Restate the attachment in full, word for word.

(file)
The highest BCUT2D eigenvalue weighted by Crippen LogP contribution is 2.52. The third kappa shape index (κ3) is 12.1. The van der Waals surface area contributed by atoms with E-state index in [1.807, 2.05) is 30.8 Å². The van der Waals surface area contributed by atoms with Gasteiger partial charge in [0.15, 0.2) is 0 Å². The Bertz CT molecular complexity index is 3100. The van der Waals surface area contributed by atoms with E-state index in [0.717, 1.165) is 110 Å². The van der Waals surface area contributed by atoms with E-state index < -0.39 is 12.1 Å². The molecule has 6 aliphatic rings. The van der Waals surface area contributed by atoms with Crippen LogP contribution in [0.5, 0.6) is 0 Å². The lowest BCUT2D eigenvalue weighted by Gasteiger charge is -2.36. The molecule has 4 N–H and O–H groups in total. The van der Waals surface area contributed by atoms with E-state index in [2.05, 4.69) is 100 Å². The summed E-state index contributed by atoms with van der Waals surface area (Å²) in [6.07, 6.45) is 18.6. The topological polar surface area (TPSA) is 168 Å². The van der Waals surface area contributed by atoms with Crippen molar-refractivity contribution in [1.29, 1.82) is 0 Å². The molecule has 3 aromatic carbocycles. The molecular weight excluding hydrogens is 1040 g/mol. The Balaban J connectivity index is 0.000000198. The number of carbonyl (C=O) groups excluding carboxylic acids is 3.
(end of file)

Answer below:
The highest BCUT2D eigenvalue weighted by Crippen LogP contribution is 2.52. The third kappa shape index (κ3) is 12.1. The van der Waals surface area contributed by atoms with E-state index in [1.807, 2.05) is 30.8 Å². The van der Waals surface area contributed by atoms with Gasteiger partial charge in [0.15, 0.2) is 0 Å². The Bertz CT molecular complexity index is 3100. The van der Waals surface area contributed by atoms with E-state index in [0.717, 1.165) is 110 Å². The van der Waals surface area contributed by atoms with E-state index < -0.39 is 12.1 Å². The molecule has 6 aliphatic rings. The van der Waals surface area contributed by atoms with Crippen LogP contribution in [0.5, 0.6) is 0 Å². The lowest BCUT2D eigenvalue weighted by Gasteiger charge is -2.36. The molecule has 4 N–H and O–H groups in total. The van der Waals surface area contributed by atoms with E-state index in [2.05, 4.69) is 100 Å². The summed E-state index contributed by atoms with van der Waals surface area (Å²) in [6.07, 6.45) is 18.6. The topological polar surface area (TPSA) is 168 Å². The van der Waals surface area contributed by atoms with Crippen molar-refractivity contribution in [1.29, 1.82) is 0 Å². The molecule has 3 aromatic carbocycles. The molecular weight excluding hydrogens is 1040 g/mol. The Balaban J connectivity index is 0.000000198. The number of carbonyl (C=O) groups excluding carboxylic acids is 3.